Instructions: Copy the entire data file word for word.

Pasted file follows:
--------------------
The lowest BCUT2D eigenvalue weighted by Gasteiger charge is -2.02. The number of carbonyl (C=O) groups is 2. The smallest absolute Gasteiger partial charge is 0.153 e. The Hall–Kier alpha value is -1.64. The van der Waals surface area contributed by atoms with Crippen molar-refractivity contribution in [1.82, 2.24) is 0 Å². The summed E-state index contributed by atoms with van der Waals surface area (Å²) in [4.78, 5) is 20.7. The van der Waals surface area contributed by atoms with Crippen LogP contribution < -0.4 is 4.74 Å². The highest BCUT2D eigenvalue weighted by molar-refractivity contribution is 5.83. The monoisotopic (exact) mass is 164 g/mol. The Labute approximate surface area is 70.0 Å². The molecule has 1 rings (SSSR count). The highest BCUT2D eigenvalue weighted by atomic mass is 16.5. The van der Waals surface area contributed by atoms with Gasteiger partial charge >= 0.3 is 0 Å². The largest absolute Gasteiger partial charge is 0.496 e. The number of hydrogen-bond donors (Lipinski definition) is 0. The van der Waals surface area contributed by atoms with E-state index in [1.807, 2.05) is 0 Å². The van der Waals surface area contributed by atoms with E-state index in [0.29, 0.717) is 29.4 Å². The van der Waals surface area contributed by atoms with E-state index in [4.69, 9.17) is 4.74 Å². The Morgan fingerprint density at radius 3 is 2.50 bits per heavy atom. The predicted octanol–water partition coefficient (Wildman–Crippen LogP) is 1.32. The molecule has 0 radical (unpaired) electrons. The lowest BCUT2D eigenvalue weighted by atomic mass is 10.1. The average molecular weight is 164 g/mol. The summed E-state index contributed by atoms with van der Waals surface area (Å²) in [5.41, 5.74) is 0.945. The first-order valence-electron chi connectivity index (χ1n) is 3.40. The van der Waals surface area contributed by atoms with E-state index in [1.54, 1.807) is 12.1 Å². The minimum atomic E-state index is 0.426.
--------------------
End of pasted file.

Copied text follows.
The lowest BCUT2D eigenvalue weighted by Gasteiger charge is -2.02. The number of carbonyl (C=O) groups is 2. The smallest absolute Gasteiger partial charge is 0.153 e. The Hall–Kier alpha value is -1.64. The van der Waals surface area contributed by atoms with Crippen molar-refractivity contribution in [1.82, 2.24) is 0 Å². The summed E-state index contributed by atoms with van der Waals surface area (Å²) in [4.78, 5) is 20.7. The van der Waals surface area contributed by atoms with Crippen LogP contribution < -0.4 is 4.74 Å². The highest BCUT2D eigenvalue weighted by molar-refractivity contribution is 5.83. The monoisotopic (exact) mass is 164 g/mol. The Labute approximate surface area is 70.0 Å². The molecule has 1 rings (SSSR count). The highest BCUT2D eigenvalue weighted by atomic mass is 16.5. The van der Waals surface area contributed by atoms with Gasteiger partial charge >= 0.3 is 0 Å². The largest absolute Gasteiger partial charge is 0.496 e. The number of hydrogen-bond donors (Lipinski definition) is 0. The van der Waals surface area contributed by atoms with E-state index in [1.807, 2.05) is 0 Å². The van der Waals surface area contributed by atoms with E-state index in [0.29, 0.717) is 29.4 Å². The van der Waals surface area contributed by atoms with E-state index in [4.69, 9.17) is 4.74 Å². The Morgan fingerprint density at radius 3 is 2.50 bits per heavy atom. The predicted octanol–water partition coefficient (Wildman–Crippen LogP) is 1.32. The molecule has 0 radical (unpaired) electrons. The lowest BCUT2D eigenvalue weighted by atomic mass is 10.1. The average molecular weight is 164 g/mol. The summed E-state index contributed by atoms with van der Waals surface area (Å²) in [5.41, 5.74) is 0.945. The first-order valence-electron chi connectivity index (χ1n) is 3.40. The van der Waals surface area contributed by atoms with E-state index in [1.54, 1.807) is 12.1 Å². The minimum atomic E-state index is 0.426.